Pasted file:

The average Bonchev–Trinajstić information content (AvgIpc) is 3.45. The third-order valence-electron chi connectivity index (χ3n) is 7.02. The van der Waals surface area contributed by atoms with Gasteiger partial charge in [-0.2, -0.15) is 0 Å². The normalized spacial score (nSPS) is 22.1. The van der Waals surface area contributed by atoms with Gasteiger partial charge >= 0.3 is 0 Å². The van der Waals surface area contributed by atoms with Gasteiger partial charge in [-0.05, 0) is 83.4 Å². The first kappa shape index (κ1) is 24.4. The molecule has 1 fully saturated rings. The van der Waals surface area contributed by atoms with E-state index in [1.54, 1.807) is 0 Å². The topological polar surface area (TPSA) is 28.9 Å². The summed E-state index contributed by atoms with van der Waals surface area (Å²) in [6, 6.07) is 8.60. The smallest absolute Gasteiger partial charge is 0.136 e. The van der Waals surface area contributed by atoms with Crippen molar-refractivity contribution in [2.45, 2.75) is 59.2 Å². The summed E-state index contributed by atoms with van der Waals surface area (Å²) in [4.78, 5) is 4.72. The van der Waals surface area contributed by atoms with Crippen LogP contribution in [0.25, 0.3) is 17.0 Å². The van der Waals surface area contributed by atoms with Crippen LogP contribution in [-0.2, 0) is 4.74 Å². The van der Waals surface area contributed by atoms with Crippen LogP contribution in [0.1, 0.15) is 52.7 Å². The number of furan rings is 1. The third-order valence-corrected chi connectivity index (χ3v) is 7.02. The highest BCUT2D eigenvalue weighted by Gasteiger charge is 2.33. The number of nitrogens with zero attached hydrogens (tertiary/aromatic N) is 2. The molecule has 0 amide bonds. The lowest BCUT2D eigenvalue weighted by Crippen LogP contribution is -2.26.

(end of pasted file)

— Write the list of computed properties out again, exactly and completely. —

The average Bonchev–Trinajstić information content (AvgIpc) is 3.45. The third-order valence-electron chi connectivity index (χ3n) is 7.02. The van der Waals surface area contributed by atoms with Gasteiger partial charge in [-0.2, -0.15) is 0 Å². The normalized spacial score (nSPS) is 22.1. The van der Waals surface area contributed by atoms with Gasteiger partial charge >= 0.3 is 0 Å². The van der Waals surface area contributed by atoms with Gasteiger partial charge in [-0.05, 0) is 83.4 Å². The first kappa shape index (κ1) is 24.4. The molecule has 1 fully saturated rings. The van der Waals surface area contributed by atoms with E-state index in [1.54, 1.807) is 0 Å². The topological polar surface area (TPSA) is 28.9 Å². The summed E-state index contributed by atoms with van der Waals surface area (Å²) in [6, 6.07) is 8.60. The smallest absolute Gasteiger partial charge is 0.136 e. The van der Waals surface area contributed by atoms with Crippen molar-refractivity contribution in [2.45, 2.75) is 59.2 Å². The summed E-state index contributed by atoms with van der Waals surface area (Å²) in [4.78, 5) is 4.72. The van der Waals surface area contributed by atoms with Crippen LogP contribution in [0.25, 0.3) is 17.0 Å². The van der Waals surface area contributed by atoms with Crippen LogP contribution in [-0.2, 0) is 4.74 Å². The van der Waals surface area contributed by atoms with Crippen LogP contribution in [0.1, 0.15) is 52.7 Å². The number of furan rings is 1. The third-order valence-corrected chi connectivity index (χ3v) is 7.02. The highest BCUT2D eigenvalue weighted by Gasteiger charge is 2.33. The number of nitrogens with zero attached hydrogens (tertiary/aromatic N) is 2. The molecule has 0 amide bonds. The lowest BCUT2D eigenvalue weighted by Crippen LogP contribution is -2.26.